Château Léoville Barton was created from the division of the Domaine de Léoville in 1826, when Hugh Barton, an Irishman who already owned Château Langoa in Saint Julien, bought part of the vineyard. A new great Bordeaux property was therefore born, alongside the two other plots that resulted from the sale, Léoville Las Cases and Léoville Poyferré. Today, nearly two centuries later, the property still belongs to the Barton family, a relatively rare occurrence in Bordeaux, where châteaux have a habit of changing hands fairly regularly. After taking over in 1983, Anthony Barton managed to put the difficult vintages of the Second World War and the period of decline in the 1970s behind him, and launched a spectacular revival that has been particularly notable since 1985. The 21st century began with a remarkable 2000 vintage, followed by a simply sublime 2005. The property's numerous strong points include a high proportion of old vines and the use of traditional wooden vats, which were deliberately preserved when most Bordeaux properties began changing over to stainless steel. There is no château or winery on site; vinification and ageing are carried out at Langoa Barton.
About the cuvée
The property's wines offer an exuberant bouquet of dark fruit (cherries and blackcurrants), spices, cedar and coffee. On the palate, they are concentrated and distinguished, characterised by powerful but very supple tannins and a superb velvety texture. This grand vin needs several years in the cellar to open up, and has a remarkable potential to age.
The best vintages for Château Léoville Barton :
2010, 2009, 2006, 2005, 2004, 2003, 2002, 2001, 2000, 1996, 1995, 1994, 1993, 1992, 1991, 1990, 1989, 1988, 1986, 1985, 1983, 1982, 1978, 1975, 1970, 1964, 1961, 1959, 1953, 1949, 1947, 1945
The information published presents current information on the wine concerned and is not specific to a certain vintage. This text is protected by copyright and it is forbidden to copy without prior written consent from the author.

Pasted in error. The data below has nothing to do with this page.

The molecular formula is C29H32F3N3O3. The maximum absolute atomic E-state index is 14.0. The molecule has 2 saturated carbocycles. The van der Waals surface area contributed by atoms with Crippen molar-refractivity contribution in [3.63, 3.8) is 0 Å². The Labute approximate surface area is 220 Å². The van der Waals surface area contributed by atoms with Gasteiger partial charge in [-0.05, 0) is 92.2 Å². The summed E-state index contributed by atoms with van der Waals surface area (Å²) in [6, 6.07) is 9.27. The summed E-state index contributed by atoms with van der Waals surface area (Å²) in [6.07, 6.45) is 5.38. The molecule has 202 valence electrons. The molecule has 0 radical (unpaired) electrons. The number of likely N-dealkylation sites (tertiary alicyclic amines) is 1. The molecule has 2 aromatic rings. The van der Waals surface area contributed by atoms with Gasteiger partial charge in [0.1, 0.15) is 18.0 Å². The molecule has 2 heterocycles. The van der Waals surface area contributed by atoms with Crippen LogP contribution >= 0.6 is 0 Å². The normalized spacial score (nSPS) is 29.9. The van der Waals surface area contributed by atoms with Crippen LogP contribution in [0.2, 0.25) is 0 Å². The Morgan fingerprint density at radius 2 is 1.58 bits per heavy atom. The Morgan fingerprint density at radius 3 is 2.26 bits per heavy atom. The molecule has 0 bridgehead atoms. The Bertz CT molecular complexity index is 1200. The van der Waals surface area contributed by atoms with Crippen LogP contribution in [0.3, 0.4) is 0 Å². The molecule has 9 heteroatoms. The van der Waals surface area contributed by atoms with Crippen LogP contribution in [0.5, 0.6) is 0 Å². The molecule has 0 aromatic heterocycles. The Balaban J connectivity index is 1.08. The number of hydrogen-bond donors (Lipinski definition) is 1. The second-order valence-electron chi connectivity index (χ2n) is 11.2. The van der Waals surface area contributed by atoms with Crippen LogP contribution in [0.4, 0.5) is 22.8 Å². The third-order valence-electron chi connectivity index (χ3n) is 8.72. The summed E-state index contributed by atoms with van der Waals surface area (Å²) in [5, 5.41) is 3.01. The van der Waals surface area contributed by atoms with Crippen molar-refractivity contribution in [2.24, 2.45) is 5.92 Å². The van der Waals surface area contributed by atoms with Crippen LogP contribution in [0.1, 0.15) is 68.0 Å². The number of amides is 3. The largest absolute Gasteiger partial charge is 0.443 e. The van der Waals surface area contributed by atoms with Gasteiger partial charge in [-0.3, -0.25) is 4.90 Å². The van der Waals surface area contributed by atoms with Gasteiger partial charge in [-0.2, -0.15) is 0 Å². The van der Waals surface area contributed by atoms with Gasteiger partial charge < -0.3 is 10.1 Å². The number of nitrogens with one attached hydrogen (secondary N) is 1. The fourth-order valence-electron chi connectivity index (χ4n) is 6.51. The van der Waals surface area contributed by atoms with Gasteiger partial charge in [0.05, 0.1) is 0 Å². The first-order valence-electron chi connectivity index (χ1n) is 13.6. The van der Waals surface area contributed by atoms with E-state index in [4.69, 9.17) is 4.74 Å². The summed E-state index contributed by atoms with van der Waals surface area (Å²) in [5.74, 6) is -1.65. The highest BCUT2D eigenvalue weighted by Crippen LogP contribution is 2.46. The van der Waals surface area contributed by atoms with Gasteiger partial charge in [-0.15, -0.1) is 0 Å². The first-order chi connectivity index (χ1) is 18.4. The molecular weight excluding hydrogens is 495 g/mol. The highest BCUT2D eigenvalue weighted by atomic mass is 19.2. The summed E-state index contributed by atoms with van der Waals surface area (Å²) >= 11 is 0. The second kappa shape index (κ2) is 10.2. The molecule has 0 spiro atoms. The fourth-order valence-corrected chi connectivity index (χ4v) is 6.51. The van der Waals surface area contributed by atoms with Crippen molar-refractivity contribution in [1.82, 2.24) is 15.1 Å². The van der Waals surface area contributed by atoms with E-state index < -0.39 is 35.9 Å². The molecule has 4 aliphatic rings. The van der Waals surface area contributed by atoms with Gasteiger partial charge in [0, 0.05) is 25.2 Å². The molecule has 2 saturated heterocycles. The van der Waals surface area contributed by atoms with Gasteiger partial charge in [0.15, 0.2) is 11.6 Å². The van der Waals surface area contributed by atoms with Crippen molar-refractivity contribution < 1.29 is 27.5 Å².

General : The «bio» designation covers certified wines produced by biodynamic or organic methods, sustainably produced wines, and «environmentally friendly» wines that are not officially certified. These designations apply to recent vintages (the date of certification, if known, is specified in the estate description). See the blog article for more information on this designation.
Biodynamic : The «biodynamic» designation is used for all estates certified as using biodynamic methods, as verified by one of the two official bodies, Demeter or Biodyvin. All wines produced by biodynamic methods are also certified as organic. This designation applies to recent vintages.
Organic : The «organic» designation covers all estates certified as using organic methods, as verified by one of the bodies approved by the Ministry of Agriculture, such as Ecocert. This designation applies to recent vintages.
Sustainable : The «sustainable» designation covers all estates certified as using integrated or High Environmental Value (level 3 Environmental Certification) techniques. This designation applies to recent vintages.
Evironmentally friendly : The «environmentally friendly» designation refers to estates practising environmentally friendly wine-growing techniques, but that have not opted for certification or who are still in the process of converting to organic agriculture or biodynamics. These estates may have adopted biodynamic principles (non-certified) or simply no longer use chemical products. This designation applies to recent vintages.
Natural : Wines which are produced without any added sulfur (or almost any) and with no other inputs. However, given that there is no official body to issue the natural wine label, it is based on winemakers’ statements. This designation applies to recent vintages.